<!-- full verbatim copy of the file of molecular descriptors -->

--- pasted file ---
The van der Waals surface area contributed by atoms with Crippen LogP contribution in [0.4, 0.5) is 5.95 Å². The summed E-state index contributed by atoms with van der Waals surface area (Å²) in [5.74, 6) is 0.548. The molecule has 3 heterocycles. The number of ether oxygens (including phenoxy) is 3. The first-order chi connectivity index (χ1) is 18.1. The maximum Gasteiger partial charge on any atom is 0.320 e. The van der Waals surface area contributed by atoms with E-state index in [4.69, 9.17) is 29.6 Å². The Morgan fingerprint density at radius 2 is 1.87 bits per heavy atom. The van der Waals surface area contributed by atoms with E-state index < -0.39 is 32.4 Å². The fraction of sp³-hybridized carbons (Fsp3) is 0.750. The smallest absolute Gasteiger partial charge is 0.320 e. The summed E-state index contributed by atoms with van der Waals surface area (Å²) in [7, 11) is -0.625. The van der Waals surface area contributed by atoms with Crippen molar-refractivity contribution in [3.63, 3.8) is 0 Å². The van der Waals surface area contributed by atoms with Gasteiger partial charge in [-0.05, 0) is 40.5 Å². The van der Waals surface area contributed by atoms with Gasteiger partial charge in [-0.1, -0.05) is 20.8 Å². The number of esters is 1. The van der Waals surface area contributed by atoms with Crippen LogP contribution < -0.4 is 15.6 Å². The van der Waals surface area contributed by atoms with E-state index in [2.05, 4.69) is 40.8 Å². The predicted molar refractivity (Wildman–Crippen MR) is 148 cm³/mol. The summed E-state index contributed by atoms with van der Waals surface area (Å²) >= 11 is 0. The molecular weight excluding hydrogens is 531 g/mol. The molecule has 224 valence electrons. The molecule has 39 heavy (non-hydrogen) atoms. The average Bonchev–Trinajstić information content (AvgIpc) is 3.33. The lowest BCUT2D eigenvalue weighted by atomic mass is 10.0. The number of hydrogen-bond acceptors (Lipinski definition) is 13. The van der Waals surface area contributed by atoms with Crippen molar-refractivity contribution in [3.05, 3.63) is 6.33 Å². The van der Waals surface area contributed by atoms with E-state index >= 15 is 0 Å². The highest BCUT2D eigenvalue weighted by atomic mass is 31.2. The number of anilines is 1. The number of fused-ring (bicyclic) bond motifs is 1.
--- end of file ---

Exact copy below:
The van der Waals surface area contributed by atoms with Crippen LogP contribution in [0.4, 0.5) is 5.95 Å². The summed E-state index contributed by atoms with van der Waals surface area (Å²) in [5.74, 6) is 0.548. The molecule has 3 heterocycles. The number of ether oxygens (including phenoxy) is 3. The first-order chi connectivity index (χ1) is 18.1. The maximum Gasteiger partial charge on any atom is 0.320 e. The van der Waals surface area contributed by atoms with E-state index in [4.69, 9.17) is 29.6 Å². The Morgan fingerprint density at radius 2 is 1.87 bits per heavy atom. The van der Waals surface area contributed by atoms with E-state index < -0.39 is 32.4 Å². The fraction of sp³-hybridized carbons (Fsp3) is 0.750. The smallest absolute Gasteiger partial charge is 0.320 e. The summed E-state index contributed by atoms with van der Waals surface area (Å²) in [7, 11) is -0.625. The van der Waals surface area contributed by atoms with Crippen molar-refractivity contribution in [3.63, 3.8) is 0 Å². The van der Waals surface area contributed by atoms with Gasteiger partial charge in [-0.05, 0) is 40.5 Å². The van der Waals surface area contributed by atoms with Gasteiger partial charge in [-0.1, -0.05) is 20.8 Å². The number of esters is 1. The van der Waals surface area contributed by atoms with Crippen LogP contribution < -0.4 is 15.6 Å². The van der Waals surface area contributed by atoms with E-state index in [2.05, 4.69) is 40.8 Å². The predicted molar refractivity (Wildman–Crippen MR) is 148 cm³/mol. The summed E-state index contributed by atoms with van der Waals surface area (Å²) >= 11 is 0. The molecular weight excluding hydrogens is 531 g/mol. The molecule has 224 valence electrons. The molecule has 39 heavy (non-hydrogen) atoms. The average Bonchev–Trinajstić information content (AvgIpc) is 3.33. The lowest BCUT2D eigenvalue weighted by atomic mass is 10.0. The number of hydrogen-bond acceptors (Lipinski definition) is 13. The van der Waals surface area contributed by atoms with Crippen molar-refractivity contribution in [3.05, 3.63) is 6.33 Å². The van der Waals surface area contributed by atoms with E-state index >= 15 is 0 Å². The highest BCUT2D eigenvalue weighted by atomic mass is 31.2. The number of anilines is 1. The number of fused-ring (bicyclic) bond motifs is 1.